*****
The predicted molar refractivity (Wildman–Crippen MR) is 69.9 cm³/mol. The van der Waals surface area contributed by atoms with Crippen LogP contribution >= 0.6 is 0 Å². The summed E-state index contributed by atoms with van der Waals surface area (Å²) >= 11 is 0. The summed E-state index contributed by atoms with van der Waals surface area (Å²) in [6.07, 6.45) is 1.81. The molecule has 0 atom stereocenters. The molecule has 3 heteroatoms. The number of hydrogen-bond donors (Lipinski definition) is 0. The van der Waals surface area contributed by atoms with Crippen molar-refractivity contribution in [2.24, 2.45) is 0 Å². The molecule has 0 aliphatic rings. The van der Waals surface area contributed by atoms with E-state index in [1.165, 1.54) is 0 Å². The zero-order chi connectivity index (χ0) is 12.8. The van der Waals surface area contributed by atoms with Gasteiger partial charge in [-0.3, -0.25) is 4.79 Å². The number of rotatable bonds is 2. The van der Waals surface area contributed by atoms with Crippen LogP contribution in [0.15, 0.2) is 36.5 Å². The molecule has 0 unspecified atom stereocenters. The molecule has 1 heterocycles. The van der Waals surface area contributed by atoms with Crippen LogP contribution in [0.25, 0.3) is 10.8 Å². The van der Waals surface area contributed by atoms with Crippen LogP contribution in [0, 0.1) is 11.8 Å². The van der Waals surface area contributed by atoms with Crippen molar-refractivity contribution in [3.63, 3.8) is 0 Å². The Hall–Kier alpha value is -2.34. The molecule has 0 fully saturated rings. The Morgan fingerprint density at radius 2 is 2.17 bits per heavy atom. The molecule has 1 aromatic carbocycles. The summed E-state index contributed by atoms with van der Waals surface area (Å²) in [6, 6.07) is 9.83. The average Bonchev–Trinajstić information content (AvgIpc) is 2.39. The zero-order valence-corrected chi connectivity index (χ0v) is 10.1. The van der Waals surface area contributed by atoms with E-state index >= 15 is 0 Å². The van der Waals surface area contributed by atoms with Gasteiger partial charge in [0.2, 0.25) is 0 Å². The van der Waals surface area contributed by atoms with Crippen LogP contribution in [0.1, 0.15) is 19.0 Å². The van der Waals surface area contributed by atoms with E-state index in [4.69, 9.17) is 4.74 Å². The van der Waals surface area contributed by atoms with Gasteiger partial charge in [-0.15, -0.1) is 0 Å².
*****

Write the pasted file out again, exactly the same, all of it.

The predicted molar refractivity (Wildman–Crippen MR) is 69.9 cm³/mol. The van der Waals surface area contributed by atoms with Crippen LogP contribution >= 0.6 is 0 Å². The summed E-state index contributed by atoms with van der Waals surface area (Å²) >= 11 is 0. The summed E-state index contributed by atoms with van der Waals surface area (Å²) in [6.07, 6.45) is 1.81. The molecule has 0 atom stereocenters. The molecule has 3 heteroatoms. The number of hydrogen-bond donors (Lipinski definition) is 0. The van der Waals surface area contributed by atoms with Crippen molar-refractivity contribution in [2.24, 2.45) is 0 Å². The molecule has 0 aliphatic rings. The van der Waals surface area contributed by atoms with E-state index in [1.165, 1.54) is 0 Å². The zero-order chi connectivity index (χ0) is 12.8. The van der Waals surface area contributed by atoms with Gasteiger partial charge in [-0.3, -0.25) is 4.79 Å². The number of rotatable bonds is 2. The van der Waals surface area contributed by atoms with Crippen LogP contribution in [0.15, 0.2) is 36.5 Å². The molecule has 0 unspecified atom stereocenters. The molecule has 1 heterocycles. The van der Waals surface area contributed by atoms with Crippen LogP contribution in [0.25, 0.3) is 10.8 Å². The van der Waals surface area contributed by atoms with Crippen LogP contribution in [0, 0.1) is 11.8 Å². The van der Waals surface area contributed by atoms with Crippen molar-refractivity contribution in [3.63, 3.8) is 0 Å². The Hall–Kier alpha value is -2.34. The molecule has 0 fully saturated rings. The Morgan fingerprint density at radius 2 is 2.17 bits per heavy atom. The molecule has 1 aromatic carbocycles. The summed E-state index contributed by atoms with van der Waals surface area (Å²) in [6, 6.07) is 9.83. The average Bonchev–Trinajstić information content (AvgIpc) is 2.39. The zero-order valence-corrected chi connectivity index (χ0v) is 10.1. The van der Waals surface area contributed by atoms with E-state index >= 15 is 0 Å². The van der Waals surface area contributed by atoms with Gasteiger partial charge in [0.2, 0.25) is 0 Å². The van der Waals surface area contributed by atoms with Crippen LogP contribution in [0.1, 0.15) is 19.0 Å². The van der Waals surface area contributed by atoms with E-state index in [4.69, 9.17) is 4.74 Å². The van der Waals surface area contributed by atoms with Gasteiger partial charge in [-0.15, -0.1) is 0 Å².